MIDDLEBURY, Vt. ? In recognition of black history month (February) and women’s history month (March), visiting Twilight Scholars Charlotte Pierce-Baker and Houston A. Baker Jr. will trace, in poetry and prose, their journey from the horrors of home invasion and rape to a new normalcy. The talk will take place Monday, Feb. 25 at 7 p.m. in Dana Auditorium of Sunderland Language Center, located on College Street (Route 125). The talk is free and open to the public.
Charlotte Pierce-Baker is Professor of Women and Gender Studies with secondary appointment in the English Department at Vanderbilt University. She has been an active volunteer with victim-survivor services at Women Organized Against Rape (WOAR) in Philadelphia and is a participating member of Chicago’s “Voices and Faces Project” on rape and sexual assault. She is the author of “Surviving the Silence: Black Women’s Stories of Rape.” Her book is the first of its kind, providing readers with the previously muted voices of African American women surviving the trauma of rape.
Houston A. Baker, Jr. is a native of Louisville, Kentucky. He received his Bachelor’s degree, Magna Cum Laude and Phi Beta Kappa, from Howard University. He received his Master’s and Ph.D. from UCLA. He has taught at Yale, the University of Virginia, the University of Pennsylvania, and Duke University. Currently, he is Distinguished University Professor and Professor of English at Vanderbilt University. He has served as Editor of American Literature, the oldest and most prestigious journal in American Literary Studies.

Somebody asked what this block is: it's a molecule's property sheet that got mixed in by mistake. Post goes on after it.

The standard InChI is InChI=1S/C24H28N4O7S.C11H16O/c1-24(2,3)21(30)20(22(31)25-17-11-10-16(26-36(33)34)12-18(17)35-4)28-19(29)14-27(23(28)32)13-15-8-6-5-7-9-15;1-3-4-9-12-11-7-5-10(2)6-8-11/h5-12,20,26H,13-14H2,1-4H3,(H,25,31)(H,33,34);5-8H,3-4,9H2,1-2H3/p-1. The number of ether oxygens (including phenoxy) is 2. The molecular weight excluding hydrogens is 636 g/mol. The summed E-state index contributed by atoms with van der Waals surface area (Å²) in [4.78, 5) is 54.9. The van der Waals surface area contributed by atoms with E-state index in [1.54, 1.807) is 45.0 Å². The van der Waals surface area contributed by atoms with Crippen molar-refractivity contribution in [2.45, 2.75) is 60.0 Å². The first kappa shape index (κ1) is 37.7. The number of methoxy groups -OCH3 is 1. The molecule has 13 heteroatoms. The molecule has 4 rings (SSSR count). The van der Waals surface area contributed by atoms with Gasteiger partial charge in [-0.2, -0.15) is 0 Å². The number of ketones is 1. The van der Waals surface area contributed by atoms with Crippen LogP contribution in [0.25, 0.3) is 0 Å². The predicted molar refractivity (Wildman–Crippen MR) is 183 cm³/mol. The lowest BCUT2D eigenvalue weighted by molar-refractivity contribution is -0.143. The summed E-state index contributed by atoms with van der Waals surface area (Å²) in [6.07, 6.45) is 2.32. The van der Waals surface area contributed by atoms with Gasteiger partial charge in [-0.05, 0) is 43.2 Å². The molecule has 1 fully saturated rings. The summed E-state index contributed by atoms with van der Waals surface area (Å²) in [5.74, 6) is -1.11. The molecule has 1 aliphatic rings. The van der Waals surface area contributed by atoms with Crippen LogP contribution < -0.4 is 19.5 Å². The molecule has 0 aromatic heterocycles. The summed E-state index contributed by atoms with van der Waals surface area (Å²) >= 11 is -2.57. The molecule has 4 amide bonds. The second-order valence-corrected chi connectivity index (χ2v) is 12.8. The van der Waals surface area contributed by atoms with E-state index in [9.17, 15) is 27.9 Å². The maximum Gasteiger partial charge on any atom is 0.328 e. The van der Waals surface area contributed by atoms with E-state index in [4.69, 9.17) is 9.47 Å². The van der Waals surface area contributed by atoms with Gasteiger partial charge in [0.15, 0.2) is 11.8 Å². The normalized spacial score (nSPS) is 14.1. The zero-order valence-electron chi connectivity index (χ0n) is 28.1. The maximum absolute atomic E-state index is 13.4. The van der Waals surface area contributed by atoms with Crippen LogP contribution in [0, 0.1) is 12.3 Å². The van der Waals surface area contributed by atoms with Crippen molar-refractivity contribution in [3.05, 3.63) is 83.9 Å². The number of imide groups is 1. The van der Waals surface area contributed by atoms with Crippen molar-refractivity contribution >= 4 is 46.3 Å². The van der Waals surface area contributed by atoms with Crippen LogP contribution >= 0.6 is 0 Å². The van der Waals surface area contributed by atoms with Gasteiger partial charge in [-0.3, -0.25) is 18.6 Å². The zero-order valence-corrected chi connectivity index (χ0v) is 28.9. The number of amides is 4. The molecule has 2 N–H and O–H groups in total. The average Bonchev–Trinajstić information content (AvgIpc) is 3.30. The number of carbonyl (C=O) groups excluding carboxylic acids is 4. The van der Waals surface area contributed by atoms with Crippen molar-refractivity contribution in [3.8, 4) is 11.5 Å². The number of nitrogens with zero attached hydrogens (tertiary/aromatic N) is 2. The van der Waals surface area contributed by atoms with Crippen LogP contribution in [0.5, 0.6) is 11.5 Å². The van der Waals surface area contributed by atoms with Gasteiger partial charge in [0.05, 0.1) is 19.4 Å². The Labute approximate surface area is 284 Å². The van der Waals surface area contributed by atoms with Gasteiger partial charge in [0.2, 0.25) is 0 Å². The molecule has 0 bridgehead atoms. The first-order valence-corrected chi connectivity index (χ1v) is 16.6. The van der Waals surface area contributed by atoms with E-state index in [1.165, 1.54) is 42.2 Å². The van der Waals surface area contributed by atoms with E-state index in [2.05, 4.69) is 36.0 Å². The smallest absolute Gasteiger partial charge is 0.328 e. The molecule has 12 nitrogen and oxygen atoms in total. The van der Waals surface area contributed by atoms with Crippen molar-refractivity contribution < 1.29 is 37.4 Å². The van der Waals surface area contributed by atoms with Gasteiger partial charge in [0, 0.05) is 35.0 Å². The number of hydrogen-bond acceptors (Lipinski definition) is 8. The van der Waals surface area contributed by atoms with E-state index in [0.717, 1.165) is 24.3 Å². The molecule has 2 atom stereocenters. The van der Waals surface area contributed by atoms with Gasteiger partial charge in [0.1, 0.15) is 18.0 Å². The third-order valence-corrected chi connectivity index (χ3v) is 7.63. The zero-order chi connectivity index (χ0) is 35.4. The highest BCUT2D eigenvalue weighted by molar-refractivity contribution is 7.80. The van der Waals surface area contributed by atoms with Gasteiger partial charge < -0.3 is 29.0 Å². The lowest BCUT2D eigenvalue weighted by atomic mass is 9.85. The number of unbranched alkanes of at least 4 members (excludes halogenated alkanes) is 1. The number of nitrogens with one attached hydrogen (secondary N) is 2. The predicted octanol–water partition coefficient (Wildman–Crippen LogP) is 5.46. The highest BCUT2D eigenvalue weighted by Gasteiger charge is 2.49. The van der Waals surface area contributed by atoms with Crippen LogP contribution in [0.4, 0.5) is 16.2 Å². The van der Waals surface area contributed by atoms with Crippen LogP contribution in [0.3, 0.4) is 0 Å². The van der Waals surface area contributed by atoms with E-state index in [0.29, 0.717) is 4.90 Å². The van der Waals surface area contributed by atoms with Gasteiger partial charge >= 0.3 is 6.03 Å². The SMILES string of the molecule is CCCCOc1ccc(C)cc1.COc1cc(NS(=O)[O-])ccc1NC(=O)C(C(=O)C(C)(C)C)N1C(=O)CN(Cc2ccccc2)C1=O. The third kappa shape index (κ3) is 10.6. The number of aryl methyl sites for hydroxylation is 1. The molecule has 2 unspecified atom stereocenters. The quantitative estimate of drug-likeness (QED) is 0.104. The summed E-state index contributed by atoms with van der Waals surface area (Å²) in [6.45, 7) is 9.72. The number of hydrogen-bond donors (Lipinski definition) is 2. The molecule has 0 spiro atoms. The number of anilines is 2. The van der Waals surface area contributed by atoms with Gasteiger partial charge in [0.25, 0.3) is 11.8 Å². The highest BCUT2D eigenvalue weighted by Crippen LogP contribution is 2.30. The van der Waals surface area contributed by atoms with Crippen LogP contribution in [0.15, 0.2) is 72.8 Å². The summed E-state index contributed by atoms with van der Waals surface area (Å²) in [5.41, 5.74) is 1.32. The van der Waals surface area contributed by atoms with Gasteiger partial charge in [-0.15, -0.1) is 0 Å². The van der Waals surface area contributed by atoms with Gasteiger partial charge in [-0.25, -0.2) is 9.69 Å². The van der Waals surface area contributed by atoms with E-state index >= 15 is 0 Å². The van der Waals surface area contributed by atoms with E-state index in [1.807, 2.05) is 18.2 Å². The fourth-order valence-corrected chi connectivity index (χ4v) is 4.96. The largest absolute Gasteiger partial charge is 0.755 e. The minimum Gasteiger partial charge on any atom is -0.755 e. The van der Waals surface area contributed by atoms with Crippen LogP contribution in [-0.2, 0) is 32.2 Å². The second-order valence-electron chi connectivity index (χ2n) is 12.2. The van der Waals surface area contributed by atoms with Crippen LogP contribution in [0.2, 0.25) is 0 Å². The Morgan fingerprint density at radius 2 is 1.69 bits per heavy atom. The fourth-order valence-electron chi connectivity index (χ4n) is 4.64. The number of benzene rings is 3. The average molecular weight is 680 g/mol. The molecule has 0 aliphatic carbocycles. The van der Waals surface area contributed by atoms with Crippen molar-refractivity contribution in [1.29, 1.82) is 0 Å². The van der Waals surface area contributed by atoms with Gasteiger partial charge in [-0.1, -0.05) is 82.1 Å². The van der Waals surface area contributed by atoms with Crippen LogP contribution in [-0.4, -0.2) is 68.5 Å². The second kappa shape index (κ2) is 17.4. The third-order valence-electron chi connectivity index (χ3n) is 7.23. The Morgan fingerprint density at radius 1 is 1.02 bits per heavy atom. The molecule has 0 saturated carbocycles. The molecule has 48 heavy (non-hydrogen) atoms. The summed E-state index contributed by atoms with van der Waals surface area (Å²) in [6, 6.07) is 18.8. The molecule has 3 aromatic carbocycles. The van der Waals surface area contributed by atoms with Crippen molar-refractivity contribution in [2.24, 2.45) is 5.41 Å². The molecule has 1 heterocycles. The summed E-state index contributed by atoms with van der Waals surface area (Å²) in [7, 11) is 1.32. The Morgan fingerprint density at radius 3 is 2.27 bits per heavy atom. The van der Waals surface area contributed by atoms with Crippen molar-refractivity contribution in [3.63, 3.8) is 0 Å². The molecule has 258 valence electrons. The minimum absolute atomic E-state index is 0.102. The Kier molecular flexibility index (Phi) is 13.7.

Baker began his career as a scholar of British Victorian Literature, but made a career shift to the study of Afro-American Literature and Culture. He has published and edited more than twenty books. He is the author of more than eighty articles, essays, and reviews. His most recent books include Turning South Again: Re-Thinking Modernism, Re-Reading Booker T and I Don’t Hate the South: Reflections on Faulkner, Family, and the South. His critique of black public intellectuals titled Betrayal: How Black Intellectuals Have Abandoned the Ideals of the Civil Rights Era is scheduled for release in 2008. Baker is a published poet whose most recent volume is titled Passing Over. He has served in a number of administrative and institutional posts, including the 1992 Presidency of the Modern Language Association of America. His honors include Guggenheim, John Hay Whitney, and Rockefeller Fellowships, as well as a number of honorary degrees from American colleges and universities.
This event is co-sponsored by several departments and programs at the college, including the Office for Institutional Planning & Diversity, Dean of the College, Alliance for Civic Engagement, Departments of Geography, History, Psychology, and Women and Gender Studies-Chellis House.
For more information, contact Jennifer Herrera at 802-443-5473 or email: email@example.com.